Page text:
The longest river wholly within Virginia is the James River, which flows into the head of Hampton Roads. The Appomattox and Chickahominy rivers are the principal tributaries of the James, which is navigable for deep-draft ships as far as the Fall Line at Richmond. The Potomac River, which forms all but the Eastern Shore boundary between Virginia and Maryland, is navigable as far upstream as Washington, D.C., and has the Shenandoah River as its major tributary in Virginia. The Rappahannock River is navigable by small craft as far upstream as the Fall Line at Fredericksburg.
All of Virginia’s major rivers, except the Roanoke, which crosses into North Carolina, widen out into broad tidal estuaries in their lower reaches. Other rivers of eastern Virginia include the York River, an estuary about 60 km (about 40 mi) long formed by the union of the Pamunkey and Mattaponi rivers, and the Blackwater and Nottoway rivers. In western Virginia are the New River, which joins the Kanawha in West Virginia; the Clinch, Powell, and Holston rivers, which are tributaries of the Tennessee; and the Levisa and Russell forks, which are tributaries of the Big Sandy River.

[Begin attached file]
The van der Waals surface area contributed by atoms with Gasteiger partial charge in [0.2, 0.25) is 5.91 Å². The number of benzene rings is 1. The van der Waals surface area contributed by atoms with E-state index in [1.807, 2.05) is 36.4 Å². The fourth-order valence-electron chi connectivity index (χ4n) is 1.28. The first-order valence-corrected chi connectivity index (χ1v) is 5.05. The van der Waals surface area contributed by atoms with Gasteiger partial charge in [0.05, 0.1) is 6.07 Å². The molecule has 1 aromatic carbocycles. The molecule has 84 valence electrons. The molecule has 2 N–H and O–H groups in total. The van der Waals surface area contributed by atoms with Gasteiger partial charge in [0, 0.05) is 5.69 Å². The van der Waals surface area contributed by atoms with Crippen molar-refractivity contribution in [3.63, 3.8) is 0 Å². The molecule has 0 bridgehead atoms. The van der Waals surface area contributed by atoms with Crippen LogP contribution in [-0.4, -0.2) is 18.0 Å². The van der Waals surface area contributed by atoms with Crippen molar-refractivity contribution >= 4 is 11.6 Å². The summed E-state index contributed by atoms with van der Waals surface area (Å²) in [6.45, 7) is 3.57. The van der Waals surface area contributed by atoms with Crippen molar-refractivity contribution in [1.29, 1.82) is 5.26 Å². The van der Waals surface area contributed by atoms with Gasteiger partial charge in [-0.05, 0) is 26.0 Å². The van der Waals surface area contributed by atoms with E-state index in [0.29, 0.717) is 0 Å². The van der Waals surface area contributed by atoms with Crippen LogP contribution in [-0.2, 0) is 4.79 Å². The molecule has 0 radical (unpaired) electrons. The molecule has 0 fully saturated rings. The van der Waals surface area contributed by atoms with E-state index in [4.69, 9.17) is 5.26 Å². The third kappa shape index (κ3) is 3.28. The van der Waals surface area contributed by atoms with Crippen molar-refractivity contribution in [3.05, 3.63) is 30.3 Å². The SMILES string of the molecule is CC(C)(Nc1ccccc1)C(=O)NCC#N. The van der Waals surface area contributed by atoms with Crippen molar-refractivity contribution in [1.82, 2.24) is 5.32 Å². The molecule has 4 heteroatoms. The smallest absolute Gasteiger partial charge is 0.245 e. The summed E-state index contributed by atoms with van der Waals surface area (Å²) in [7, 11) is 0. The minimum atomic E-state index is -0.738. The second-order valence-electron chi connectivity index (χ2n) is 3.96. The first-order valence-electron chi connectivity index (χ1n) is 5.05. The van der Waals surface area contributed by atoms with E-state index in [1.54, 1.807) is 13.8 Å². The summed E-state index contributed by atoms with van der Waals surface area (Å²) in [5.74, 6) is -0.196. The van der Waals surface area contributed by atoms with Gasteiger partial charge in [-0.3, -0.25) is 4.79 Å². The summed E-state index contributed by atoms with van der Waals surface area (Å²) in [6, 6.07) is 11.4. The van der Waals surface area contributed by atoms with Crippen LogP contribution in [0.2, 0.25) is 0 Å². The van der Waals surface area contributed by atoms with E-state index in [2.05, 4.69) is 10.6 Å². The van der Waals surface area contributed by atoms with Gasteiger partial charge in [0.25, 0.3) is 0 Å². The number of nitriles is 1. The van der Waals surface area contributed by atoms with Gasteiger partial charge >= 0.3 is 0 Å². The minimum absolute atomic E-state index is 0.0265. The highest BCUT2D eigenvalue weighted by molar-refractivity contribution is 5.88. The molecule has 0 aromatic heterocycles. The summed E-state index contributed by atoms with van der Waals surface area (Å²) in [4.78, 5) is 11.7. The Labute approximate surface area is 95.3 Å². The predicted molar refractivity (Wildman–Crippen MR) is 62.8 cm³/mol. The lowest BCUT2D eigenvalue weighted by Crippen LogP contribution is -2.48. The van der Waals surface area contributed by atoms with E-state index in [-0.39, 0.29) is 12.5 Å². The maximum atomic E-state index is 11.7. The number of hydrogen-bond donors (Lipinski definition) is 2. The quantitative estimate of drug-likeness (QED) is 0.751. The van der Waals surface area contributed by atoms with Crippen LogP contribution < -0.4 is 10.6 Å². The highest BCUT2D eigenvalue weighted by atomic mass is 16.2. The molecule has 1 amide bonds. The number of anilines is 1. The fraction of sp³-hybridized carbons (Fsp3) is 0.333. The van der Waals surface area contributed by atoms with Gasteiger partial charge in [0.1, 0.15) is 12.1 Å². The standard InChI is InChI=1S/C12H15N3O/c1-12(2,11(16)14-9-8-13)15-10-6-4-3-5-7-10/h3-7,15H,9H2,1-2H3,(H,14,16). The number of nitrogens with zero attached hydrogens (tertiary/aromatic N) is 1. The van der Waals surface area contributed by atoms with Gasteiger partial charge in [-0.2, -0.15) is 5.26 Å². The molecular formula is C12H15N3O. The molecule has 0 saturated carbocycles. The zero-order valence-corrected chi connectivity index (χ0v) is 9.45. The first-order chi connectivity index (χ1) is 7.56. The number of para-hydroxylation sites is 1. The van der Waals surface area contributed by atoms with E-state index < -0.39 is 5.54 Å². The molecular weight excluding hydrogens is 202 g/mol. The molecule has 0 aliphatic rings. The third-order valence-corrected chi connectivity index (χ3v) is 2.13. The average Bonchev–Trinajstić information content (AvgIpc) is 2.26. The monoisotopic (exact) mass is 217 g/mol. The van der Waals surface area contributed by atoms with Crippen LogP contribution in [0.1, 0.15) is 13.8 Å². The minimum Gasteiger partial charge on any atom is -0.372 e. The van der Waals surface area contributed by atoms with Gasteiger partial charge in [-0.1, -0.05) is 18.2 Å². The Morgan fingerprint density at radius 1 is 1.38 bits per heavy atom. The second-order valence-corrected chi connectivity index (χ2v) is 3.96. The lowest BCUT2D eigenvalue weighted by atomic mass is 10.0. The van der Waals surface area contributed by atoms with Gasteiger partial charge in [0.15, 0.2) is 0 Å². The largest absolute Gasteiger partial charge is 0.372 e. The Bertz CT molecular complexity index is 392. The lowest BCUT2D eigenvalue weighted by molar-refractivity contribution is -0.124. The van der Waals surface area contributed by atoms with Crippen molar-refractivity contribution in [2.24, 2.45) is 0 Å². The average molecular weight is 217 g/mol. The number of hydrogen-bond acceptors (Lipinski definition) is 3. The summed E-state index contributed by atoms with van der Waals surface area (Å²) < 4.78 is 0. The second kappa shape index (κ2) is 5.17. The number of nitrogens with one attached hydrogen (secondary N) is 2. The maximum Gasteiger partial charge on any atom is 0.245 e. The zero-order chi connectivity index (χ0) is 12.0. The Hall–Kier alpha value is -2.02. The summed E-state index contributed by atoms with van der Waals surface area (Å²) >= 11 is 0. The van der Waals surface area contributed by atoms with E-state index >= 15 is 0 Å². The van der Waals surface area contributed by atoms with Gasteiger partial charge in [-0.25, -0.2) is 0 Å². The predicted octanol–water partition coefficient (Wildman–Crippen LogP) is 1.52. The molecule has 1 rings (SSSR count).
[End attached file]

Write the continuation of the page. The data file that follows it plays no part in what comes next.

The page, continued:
Lake Drummond, located in the heart of Great Dismal Swamp in southern Virginia, is the largest natural lake in the state. The unusual round shape of Lake Drummond presents a mystery. Some geologists believe it may have been formed by a meteorite or by a bog fire in the peat soils of the Dismal Swamp. The state’s biggest body of water is John H. Kerr Reservoir, on the Roanoke River.
Virginia’s coastline, for both the mainland and the Eastern Shore counties, is 180 km (112 mi) long. The state’s tidal shoreline measures 5,335 km (3,315 mi), including all bays, inlets, tidal estuaries, and other indentations. Major indentations include Chesapeake Bay; Hampton Roads, the excellent natural harbor on which are located Newport News, Norfolk, and Portsmouth; and the wide tidal estuaries of the lower Potomac, James, Rappahannock, and York rivers. Cape Henry, in the southeast, and Cape Charles, at the southern tip of the Eastern Shore, are the two most prominent capes. Long sandy beaches border the coast at Virginia Beach and along much of the Eastern Shore, but most other coastal areas have tidal marshes and swamps. "Virginia" © Emmanuel BUCHOT, Encarta, Wikipedia.
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